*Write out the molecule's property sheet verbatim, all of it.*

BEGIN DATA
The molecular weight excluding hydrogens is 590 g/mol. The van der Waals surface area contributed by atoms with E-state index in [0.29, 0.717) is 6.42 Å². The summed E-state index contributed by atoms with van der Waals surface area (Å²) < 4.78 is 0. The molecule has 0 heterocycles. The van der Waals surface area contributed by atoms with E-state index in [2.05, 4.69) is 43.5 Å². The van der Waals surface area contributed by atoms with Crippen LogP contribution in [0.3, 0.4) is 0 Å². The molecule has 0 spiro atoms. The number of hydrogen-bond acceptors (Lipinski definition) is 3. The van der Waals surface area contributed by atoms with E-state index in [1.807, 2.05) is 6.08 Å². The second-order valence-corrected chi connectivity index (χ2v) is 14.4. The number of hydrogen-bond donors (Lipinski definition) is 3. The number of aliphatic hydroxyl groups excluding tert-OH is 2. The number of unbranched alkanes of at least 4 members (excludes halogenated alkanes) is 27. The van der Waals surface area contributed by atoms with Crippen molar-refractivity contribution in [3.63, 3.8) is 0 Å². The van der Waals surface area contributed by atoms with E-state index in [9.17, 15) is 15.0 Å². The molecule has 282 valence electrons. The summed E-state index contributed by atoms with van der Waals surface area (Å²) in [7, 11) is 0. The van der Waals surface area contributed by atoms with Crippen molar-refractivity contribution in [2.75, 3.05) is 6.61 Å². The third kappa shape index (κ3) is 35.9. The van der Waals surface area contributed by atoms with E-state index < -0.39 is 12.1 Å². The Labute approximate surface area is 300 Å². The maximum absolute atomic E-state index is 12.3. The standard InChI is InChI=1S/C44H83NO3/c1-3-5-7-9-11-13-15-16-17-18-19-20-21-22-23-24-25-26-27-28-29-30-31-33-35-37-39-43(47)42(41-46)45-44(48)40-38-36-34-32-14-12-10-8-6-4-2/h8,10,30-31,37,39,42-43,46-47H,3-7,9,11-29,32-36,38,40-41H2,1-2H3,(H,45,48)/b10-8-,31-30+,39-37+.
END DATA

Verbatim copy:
The molecular weight excluding hydrogens is 590 g/mol. The van der Waals surface area contributed by atoms with E-state index in [0.29, 0.717) is 6.42 Å². The summed E-state index contributed by atoms with van der Waals surface area (Å²) < 4.78 is 0. The molecule has 0 heterocycles. The van der Waals surface area contributed by atoms with E-state index in [2.05, 4.69) is 43.5 Å². The van der Waals surface area contributed by atoms with Crippen LogP contribution in [0.3, 0.4) is 0 Å². The molecule has 0 spiro atoms. The number of hydrogen-bond acceptors (Lipinski definition) is 3. The van der Waals surface area contributed by atoms with E-state index in [1.807, 2.05) is 6.08 Å². The second-order valence-corrected chi connectivity index (χ2v) is 14.4. The number of hydrogen-bond donors (Lipinski definition) is 3. The number of aliphatic hydroxyl groups excluding tert-OH is 2. The number of unbranched alkanes of at least 4 members (excludes halogenated alkanes) is 27. The van der Waals surface area contributed by atoms with Crippen molar-refractivity contribution in [3.63, 3.8) is 0 Å². The van der Waals surface area contributed by atoms with E-state index in [9.17, 15) is 15.0 Å². The molecule has 282 valence electrons. The summed E-state index contributed by atoms with van der Waals surface area (Å²) in [7, 11) is 0. The van der Waals surface area contributed by atoms with Crippen molar-refractivity contribution in [2.75, 3.05) is 6.61 Å². The third kappa shape index (κ3) is 35.9. The van der Waals surface area contributed by atoms with E-state index < -0.39 is 12.1 Å². The Labute approximate surface area is 300 Å². The maximum absolute atomic E-state index is 12.3. The standard InChI is InChI=1S/C44H83NO3/c1-3-5-7-9-11-13-15-16-17-18-19-20-21-22-23-24-25-26-27-28-29-30-31-33-35-37-39-43(47)42(41-46)45-44(48)40-38-36-34-32-14-12-10-8-6-4-2/h8,10,30-31,37,39,42-43,46-47H,3-7,9,11-29,32-36,38,40-41H2,1-2H3,(H,45,48)/b10-8-,31-30+,39-37+.